Authenticity is defined in Nara + 20 as a 'culturally contingent quality associated with a heritage place, practice, or object that conveys cultural value; is recognized as a meaningful expression of an evolving cultural tradition; and/or evokes among individuals the social and emotional resonance of group identity'. So, we can apply the concept of authenticity to the materials and craft processes used in reconstruction. Depending on the context, the term ‘authentic’ can refer to the use of materials and methods that are similar to those used to produce the original, or to the re-creation of its intended appearance.
While, in many cases, traditional forms of construction appropriate to the cultural context of a heritage asset will be the preferred option, in practice the choice of materials and construction methods may be limited by factors such as the availability of the necessary materials, skills and, sometimes, cost.
Further considerations might include the need to comply with building codes, or to increase the resilience of a reconstruction against future threats such as fire, flood, or earthquake.
It’s also important to consider authenticity in cases where a heritage asset was constructed over several different periods, sometimes by different cultures. The asset may even have been reconstructed in the past. Such cases require careful thought and balance - should all component parts of such a heritage asset be reconstructed, or should relative significance be more of an influence?
There may also be cases where previous phases of work have been structurally defective. Sometimes we find past re-creation work has resulted in fabric that does not reflect what was there before, but which reflects the thinking of the era in which it was re-created. Even where there is a good record of this physical evidence, it is possible to undertake a reconstruction that is technically accurate, but may still lack strict authenticity.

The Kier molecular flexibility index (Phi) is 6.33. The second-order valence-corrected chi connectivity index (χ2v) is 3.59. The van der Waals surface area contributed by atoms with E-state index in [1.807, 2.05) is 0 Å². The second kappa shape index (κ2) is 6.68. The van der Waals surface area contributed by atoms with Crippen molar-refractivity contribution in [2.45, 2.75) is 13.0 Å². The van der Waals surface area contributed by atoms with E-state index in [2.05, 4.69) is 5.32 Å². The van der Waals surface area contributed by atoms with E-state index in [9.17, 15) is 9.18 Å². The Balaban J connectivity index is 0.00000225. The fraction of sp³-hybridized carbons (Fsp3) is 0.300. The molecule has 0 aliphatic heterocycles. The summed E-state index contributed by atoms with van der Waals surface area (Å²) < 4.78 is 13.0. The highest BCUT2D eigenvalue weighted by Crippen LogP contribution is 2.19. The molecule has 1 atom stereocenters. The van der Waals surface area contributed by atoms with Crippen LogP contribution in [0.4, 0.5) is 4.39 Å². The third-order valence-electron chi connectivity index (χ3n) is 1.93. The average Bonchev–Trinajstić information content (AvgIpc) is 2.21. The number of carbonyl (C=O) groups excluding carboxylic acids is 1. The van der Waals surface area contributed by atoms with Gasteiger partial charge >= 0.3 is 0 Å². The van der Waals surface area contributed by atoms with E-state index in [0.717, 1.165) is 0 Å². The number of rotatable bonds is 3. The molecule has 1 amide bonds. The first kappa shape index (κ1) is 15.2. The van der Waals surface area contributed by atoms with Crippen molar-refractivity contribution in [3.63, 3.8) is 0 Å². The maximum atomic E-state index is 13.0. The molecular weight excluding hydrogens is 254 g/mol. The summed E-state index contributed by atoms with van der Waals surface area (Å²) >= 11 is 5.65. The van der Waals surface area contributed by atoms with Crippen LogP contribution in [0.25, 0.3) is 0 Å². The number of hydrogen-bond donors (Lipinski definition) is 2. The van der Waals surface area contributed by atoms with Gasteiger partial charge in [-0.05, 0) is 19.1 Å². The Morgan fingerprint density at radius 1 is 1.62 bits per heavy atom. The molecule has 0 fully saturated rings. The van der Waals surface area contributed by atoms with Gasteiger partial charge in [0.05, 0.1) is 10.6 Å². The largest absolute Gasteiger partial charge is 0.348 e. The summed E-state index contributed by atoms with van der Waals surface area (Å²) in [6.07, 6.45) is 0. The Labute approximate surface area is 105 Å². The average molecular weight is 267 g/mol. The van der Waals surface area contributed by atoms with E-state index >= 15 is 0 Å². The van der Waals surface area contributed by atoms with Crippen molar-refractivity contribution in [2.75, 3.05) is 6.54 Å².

In these instances a full understanding of how the place developed, the clear definition of its heritage values and significance, and the impact of the proposal on these values can be used to provide the evidence and the rationale for decisions on which approach to take.
Conflict and deliberate destruction
In conflicts, deliberate destruction of heritage assets attacks the cultural values of the communities for which they have significance. Reconstruction can be a powerful symbol of renewal in populations which have been ravaged by conflict.
For example the destruction of the historic bridge at Mostar during the conflict in what is now Bosnia Herzegovina in the 1990s was a huge blow to the resident communities and its reconstruction was significant.
As the Statement of Outstanding Universal Value adopted by UNESCO says of this World Heritage Site 'the reconstructed Old Bridge and Old City of Mostar is a symbol of reconciliation, international co-operation and of the coexistence of diverse cultural, ethnic and religious communities'. This is not to say that these aspirations have been fully realized following such deeply traumatic events but such a statement of ambition has aspirational value.
Natural disasters and accidental damage
In cases where natural disasters have destroyed heritage assets, the same issue of impact on identity can potentially provide support for decisions to reconstruct an asset.
In England, heritage assets which have been severely damaged by accident have sometimes been the subject of reconstruction and restoration programmes. Uppark House in Sussex is a good example. After suffering extensive damage during a fire in 1989, research and meticulous archaeological recording enabled the accurate reconstruction of this late 17th century mansion.
Wider potential heritage benefits of reconstruction
Reconstructing a heritage asset can have value as a learning experience, as well as benefiting the physical fabric of the asset itself. The knowledge gained can help us to understand more about how the asset was originally constructed and changed over time, adding to our understanding of its significance.
The practical knowledge gained of construction problems and solutions can help with the success of future projects. So sharing new knowledge widely and keeping good records of reconstruction initiatives is an important element of any such project.
Reconstruction of archaeological remains can also be a very powerful tool for the interpretation and understanding of this type of asset. However, such proposals often require a level of speculation, meaning that they should usually be regarded as re-creation, and risks creating a false impression of certainty about the form of the original heritage asset. This, together with concerns about authenticity and impaired ability to adapt to subsequent advances in knowledge, explains why, although each proposal must be judged on its merits, there is a general presumption against in-situ reconstruction of archaeological remains in national and international guidance.